On November 19, 2019, students at IIT-Bombay held a protest against the ‘institutional murder’ of Fathima Latheef, who was a MA first year student at IIT-Madras. The protest was held under the banner title “Justice for Fathima Latheef,” collectively organised by the Ambedkarite Students Collective (ASC), Ambedkar Periyar Phule Study Circle (APPSC) and the North-East Students’ Collective (NESC). All these students bodies are from IIT-Bombay. In lieu of the protest, a statement by the students bodies was released.
Around 80 students have participated in solidarity with Fathima’s family and other families who have lost their children in institutions of higher education across the country. During the protest, many students shared their experiences of discrimination by their own faculty on the basis of caste, gender and religion.
Premier institutions in India which constitute relatively less social representation from the social groups of women, SC/ST/OBC communities and religious minorities, tend to house a lot of discrimination. This is due to the fact that the institutional faculties belong to certain socio-religious and economic backgrounds.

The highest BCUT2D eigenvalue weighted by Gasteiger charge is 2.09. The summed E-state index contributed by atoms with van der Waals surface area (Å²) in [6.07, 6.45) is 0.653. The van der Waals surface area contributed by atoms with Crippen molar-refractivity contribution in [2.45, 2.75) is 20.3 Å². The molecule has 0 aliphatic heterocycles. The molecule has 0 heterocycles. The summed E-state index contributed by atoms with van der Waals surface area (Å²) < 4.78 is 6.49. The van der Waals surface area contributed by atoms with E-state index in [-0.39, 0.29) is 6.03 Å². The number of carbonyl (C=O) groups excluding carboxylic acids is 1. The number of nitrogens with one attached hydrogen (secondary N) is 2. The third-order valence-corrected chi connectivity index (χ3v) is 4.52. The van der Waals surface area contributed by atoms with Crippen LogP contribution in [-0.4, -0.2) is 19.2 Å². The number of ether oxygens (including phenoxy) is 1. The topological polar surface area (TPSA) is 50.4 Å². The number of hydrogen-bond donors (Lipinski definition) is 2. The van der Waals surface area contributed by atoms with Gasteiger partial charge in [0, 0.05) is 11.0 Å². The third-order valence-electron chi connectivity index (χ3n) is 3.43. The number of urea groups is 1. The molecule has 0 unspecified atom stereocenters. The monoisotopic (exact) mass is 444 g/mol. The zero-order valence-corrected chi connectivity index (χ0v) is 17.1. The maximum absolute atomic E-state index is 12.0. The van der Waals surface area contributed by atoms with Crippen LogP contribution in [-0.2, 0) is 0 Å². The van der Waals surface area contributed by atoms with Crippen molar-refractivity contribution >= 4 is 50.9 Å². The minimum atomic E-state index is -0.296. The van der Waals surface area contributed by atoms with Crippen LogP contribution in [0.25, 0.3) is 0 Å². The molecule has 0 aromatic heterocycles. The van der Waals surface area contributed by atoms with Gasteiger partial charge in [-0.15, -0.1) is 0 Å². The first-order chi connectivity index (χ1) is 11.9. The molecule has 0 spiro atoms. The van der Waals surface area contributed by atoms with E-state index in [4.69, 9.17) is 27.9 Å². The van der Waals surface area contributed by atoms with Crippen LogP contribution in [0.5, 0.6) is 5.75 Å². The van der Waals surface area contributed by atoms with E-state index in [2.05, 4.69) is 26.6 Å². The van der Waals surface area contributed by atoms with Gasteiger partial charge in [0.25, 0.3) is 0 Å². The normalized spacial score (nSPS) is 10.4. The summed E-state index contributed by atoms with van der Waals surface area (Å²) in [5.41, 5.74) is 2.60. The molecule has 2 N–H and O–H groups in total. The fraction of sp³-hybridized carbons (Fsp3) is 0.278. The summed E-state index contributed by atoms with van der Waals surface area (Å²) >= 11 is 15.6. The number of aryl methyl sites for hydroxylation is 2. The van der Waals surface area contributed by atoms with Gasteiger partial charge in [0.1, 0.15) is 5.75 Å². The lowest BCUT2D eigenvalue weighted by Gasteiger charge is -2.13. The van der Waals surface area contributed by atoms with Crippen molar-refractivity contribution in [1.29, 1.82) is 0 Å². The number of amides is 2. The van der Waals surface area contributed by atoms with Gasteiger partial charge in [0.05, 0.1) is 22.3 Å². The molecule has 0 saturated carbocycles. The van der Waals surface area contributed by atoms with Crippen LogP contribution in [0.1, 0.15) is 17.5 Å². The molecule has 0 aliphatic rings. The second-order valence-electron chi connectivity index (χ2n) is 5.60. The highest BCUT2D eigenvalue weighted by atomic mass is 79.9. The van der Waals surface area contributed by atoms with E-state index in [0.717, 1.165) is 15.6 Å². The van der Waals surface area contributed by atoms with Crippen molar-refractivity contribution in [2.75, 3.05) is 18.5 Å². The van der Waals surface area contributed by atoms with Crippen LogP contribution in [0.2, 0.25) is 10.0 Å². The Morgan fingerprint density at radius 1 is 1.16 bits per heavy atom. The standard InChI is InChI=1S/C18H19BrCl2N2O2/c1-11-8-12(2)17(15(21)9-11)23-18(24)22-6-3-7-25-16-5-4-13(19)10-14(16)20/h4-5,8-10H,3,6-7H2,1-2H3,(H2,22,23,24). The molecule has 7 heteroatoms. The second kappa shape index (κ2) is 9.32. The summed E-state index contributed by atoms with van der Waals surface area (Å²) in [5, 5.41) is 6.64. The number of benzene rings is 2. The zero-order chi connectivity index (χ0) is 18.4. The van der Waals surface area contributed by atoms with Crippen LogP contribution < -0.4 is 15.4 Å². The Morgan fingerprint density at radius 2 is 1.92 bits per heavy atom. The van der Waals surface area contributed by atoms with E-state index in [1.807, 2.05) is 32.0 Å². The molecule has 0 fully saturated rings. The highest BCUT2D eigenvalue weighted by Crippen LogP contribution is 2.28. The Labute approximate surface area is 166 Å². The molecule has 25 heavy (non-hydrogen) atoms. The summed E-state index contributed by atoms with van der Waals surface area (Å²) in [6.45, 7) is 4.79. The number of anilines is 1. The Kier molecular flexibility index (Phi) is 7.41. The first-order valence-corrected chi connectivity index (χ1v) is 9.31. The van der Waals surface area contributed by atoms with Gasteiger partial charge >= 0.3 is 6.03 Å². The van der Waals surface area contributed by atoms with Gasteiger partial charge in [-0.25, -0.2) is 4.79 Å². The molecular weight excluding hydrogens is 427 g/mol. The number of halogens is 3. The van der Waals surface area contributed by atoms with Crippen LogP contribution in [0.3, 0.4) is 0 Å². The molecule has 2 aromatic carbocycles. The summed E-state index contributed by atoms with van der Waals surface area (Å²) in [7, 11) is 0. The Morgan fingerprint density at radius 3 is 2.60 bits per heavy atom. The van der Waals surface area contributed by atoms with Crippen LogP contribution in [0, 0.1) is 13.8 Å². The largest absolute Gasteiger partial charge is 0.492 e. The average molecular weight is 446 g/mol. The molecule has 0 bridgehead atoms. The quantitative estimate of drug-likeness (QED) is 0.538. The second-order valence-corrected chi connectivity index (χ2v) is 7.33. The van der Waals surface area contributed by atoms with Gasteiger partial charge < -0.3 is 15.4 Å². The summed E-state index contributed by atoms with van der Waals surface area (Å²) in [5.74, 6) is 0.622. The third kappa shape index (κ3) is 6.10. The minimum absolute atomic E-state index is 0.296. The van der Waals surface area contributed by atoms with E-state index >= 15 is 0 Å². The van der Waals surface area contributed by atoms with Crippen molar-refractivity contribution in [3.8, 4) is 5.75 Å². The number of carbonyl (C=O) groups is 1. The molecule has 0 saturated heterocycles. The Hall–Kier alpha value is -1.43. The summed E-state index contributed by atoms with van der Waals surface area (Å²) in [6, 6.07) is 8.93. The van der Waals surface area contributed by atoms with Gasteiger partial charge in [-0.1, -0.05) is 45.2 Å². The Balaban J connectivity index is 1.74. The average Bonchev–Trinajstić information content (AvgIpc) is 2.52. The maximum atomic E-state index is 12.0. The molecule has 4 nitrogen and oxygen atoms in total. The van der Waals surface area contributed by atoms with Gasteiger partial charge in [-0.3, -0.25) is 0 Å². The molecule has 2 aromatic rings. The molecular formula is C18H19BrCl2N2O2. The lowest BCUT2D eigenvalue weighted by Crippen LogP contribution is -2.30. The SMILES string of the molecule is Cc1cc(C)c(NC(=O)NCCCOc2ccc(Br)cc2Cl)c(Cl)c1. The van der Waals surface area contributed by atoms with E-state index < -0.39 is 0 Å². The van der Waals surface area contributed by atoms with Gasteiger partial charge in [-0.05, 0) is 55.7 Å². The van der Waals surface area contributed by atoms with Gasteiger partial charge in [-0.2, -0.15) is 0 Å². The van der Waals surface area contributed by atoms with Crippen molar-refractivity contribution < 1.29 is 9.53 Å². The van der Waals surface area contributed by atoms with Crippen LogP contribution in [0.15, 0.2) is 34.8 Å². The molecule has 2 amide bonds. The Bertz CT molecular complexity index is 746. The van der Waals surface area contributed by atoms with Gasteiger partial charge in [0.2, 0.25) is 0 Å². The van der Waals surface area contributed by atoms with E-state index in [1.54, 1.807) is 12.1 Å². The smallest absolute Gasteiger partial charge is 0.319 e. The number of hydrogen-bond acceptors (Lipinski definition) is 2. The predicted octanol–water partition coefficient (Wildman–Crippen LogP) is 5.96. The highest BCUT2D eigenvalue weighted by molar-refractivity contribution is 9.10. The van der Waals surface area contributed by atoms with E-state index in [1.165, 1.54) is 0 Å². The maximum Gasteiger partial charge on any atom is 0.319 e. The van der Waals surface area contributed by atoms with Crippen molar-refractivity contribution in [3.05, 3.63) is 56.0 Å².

According to Fathima’s father, she resorted to suicide due to some faculty members of IIT-Madras harassing her on the basis of her religious identity.
This incident, along with others, starting from Rohith Vemula, UoH to J Muthukrishnan, JNU reveals what is really happening in these institutions of national importance. Where deaths are becoming day to day stories of students’ failure, rather than a questionable offence on the account of discrimination by the faculty members. It’s simple: if these higher educational institutions are still reluctant to apply reservation to bring social diversity, then the institutions will lack the mechanism to deal with the issues of discrimination.
If India’s campuses are not going to implement any inclusive social diversity policy and if they cannot accommodate an alternative view from the dominant narrative of IITs/IIMs/NITs/AIIMSs, then it only seems apparent that a mechanism to stop these incidents is deliberately missing.